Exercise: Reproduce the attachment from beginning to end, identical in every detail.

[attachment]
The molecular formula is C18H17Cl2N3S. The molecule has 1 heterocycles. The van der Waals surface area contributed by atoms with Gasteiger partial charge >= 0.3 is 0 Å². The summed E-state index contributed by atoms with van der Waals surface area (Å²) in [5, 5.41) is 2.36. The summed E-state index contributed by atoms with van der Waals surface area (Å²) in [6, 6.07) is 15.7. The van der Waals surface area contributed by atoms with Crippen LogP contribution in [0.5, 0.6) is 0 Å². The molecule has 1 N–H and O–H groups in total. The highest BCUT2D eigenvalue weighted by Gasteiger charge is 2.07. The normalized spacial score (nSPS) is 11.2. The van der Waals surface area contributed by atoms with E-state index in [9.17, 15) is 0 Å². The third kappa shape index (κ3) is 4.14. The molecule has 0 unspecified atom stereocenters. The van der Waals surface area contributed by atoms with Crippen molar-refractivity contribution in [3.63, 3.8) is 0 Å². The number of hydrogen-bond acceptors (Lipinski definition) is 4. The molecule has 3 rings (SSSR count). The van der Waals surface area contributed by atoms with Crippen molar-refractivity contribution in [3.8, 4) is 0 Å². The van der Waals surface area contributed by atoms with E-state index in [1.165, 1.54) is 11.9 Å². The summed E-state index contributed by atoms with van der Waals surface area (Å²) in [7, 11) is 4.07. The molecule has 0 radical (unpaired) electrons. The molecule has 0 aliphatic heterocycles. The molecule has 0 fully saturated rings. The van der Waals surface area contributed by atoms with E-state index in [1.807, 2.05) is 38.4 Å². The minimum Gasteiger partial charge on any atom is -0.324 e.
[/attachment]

The molecular formula is C18H17Cl2N3S. The molecule has 1 heterocycles. The van der Waals surface area contributed by atoms with Gasteiger partial charge >= 0.3 is 0 Å². The summed E-state index contributed by atoms with van der Waals surface area (Å²) in [5, 5.41) is 2.36. The summed E-state index contributed by atoms with van der Waals surface area (Å²) in [6, 6.07) is 15.7. The van der Waals surface area contributed by atoms with Crippen LogP contribution in [0.5, 0.6) is 0 Å². The molecule has 1 N–H and O–H groups in total. The highest BCUT2D eigenvalue weighted by Gasteiger charge is 2.07. The normalized spacial score (nSPS) is 11.2. The van der Waals surface area contributed by atoms with E-state index in [9.17, 15) is 0 Å². The third kappa shape index (κ3) is 4.14. The molecule has 0 unspecified atom stereocenters. The van der Waals surface area contributed by atoms with Crippen molar-refractivity contribution in [3.63, 3.8) is 0 Å². The number of hydrogen-bond acceptors (Lipinski definition) is 4. The molecule has 3 rings (SSSR count). The van der Waals surface area contributed by atoms with Crippen molar-refractivity contribution in [3.8, 4) is 0 Å². The van der Waals surface area contributed by atoms with E-state index in [1.165, 1.54) is 11.9 Å². The summed E-state index contributed by atoms with van der Waals surface area (Å²) in [7, 11) is 4.07. The molecule has 0 radical (unpaired) electrons. The molecule has 0 aliphatic heterocycles. The molecule has 0 fully saturated rings. The van der Waals surface area contributed by atoms with E-state index in [1.807, 2.05) is 38.4 Å². The minimum Gasteiger partial charge on any atom is -0.324 e.